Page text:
The way it works is that some staff members have a discretionary “budget” and can use the discretionary process for grants (within their focus area) adding up to that figure or less. Discretionary grants are subject to the same approval requirements as other grants (Cari and I need to approve), but the investigator submits only a brief (1-paragraph or so) explanation of their reasoning along with any risks/downsides, rather than completing a full internal writeup, and we have a strong default to approving the grant in the absence of serious risks/downsides. The overall aim is for us to be able to move forward on relatively small and low-risk grants, based purely on the judgment of a single staff member and with minimal delay.

Thank you, Holden. Is it also the case that grants where the program officer might have a conflict of interest cannot be made through the discretionary grantmaking process? That’s the impression I got when looking through the grants database, but I don’t have a reference offhand.

Hi Vipul,

There is no such restriction. It would need to be disclosed, and the usual decision-makers (Cari and myself) could stop a grant from moving forward on that basis or any other basis.

Your “Farm Animal Welfare” grantmaking area is listed as being under U.S. Policy, though for the past year it has included a lot of non-U.S. activity. Do you plan to restructure the grantmaking areas to put it outside of “U.S. Policy”?

Hi Vipul, we don’t plan to do that at this time. The “U.S. Policy” designation doesn’t have much practical importance here except to help people understand how we came to the focus area in the first place, and to some extent to assist with site navigation.

I’m curious about Open Phil’s take on a question raised by Ben Hoffman here:

“Why not buy people like Eliezer Yudkowsky, Nick Bostrom, or Stuart Russell a seat on OpenAI’s board?”

More broadly, it seems there exist people who (i) care a lot about AI safety, (ii) have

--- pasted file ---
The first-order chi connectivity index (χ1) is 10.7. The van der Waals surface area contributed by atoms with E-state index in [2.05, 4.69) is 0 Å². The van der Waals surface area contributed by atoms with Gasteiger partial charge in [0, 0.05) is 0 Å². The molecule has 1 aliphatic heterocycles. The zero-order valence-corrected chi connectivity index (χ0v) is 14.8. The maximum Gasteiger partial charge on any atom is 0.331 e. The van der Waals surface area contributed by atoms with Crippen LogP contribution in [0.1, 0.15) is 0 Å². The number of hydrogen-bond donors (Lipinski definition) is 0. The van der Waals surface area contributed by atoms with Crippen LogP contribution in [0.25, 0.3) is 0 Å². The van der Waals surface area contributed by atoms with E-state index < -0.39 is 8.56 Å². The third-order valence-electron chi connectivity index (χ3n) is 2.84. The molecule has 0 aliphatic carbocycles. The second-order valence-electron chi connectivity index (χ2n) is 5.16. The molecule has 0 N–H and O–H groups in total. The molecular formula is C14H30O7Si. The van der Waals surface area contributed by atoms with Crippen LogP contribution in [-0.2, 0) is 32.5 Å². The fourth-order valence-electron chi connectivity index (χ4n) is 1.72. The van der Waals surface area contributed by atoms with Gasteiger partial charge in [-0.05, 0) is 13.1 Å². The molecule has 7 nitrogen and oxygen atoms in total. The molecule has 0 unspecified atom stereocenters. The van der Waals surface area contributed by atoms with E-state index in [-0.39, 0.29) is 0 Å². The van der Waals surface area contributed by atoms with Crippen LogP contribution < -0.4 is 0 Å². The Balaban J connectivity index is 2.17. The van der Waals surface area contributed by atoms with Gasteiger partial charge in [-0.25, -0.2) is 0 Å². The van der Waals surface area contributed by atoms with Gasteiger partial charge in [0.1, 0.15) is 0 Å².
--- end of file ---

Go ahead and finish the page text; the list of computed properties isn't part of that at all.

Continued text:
enough of a relationship with Open Phil staff to communicate effectively with them, and (iii) have greater background in AI safety than Holden does.

Were these sorts of people considered as serious candidates for an OpenAI board seat? If so, why weren’t they selected?

Hi Milan, we did discuss different possibilities for who would take the seat, and considered the possibility of someone outside Open Phil, but I’m going to decline to go into detail on how we ultimately made the call. I will note that I’ve been looping in other AI safety folks (such as those you mention) pretty heavily as I’ve thought through my goals for this partnership, and I recognize that there are often arguments for deferring to their judgment on particular questions.

Can you comment on how much of the $30 million grant to OpenAI will be used for long term AI safety / alignment research (the kind that Paul Christiano is doing), vs short-term safety research (things like adversarial examples), vs general AI capability research? I’ve noticed that Paul seems to be the first and only person OpenAI has hired to focus on long-term alignment research, and that happen in Jan 2017 before the Open Phil grant was made. Is OpenAI actively trying to recruit more people for long-term alignment research?

Hi Wei, a few comments on this:

  • The grant is general support, so there is no set allocation among the categories you list.

  • I don’t understand the distinction you are drawing between “long-term” and “short-term” research. If you mean research that is vs. isn’t relevant to the biggest possible risks from AI, I think both types of research you just mentioned are relevant.
  • Your statement about Paul is inaccurate. Dario Amodei focuses on safety research and co-authored the recent paper with Paul. OpenAI recently hired a third researcher to focus on safety (not announced yet).
  • OpenAI is currently recruiting more people for safety-related research.
  • While emphasizing and encouraging safety-related research is definitely a goal of our partnership, (a) that doesn’t mean additional hires from this point should be attributed to our influence; (b) this isn’t the only goal of our partnership. More on the latter here.

Thanks for your answers. I understand there is no set allocation, so I was asking about your expectation (subjective belief) of how the money will be used.

The distinction between “short-term” and “long-term” I was drawing is between solving problems that already exist in current AI systems, such as adversarial examples, vs trying to predict and work on future problems that are not easily visible today, especially ones that may only occur once we achieve superintelligence. Examples of the latter would be laying out conceptual and theoretical foundations for highly reliable agents and scalable AI control (scalable in the sense of working regardless of how powerful the AI becomes). I think we can expect AI research groups to work on the former regardless of outside influence, but may need a push to do more of the latter, hence my question.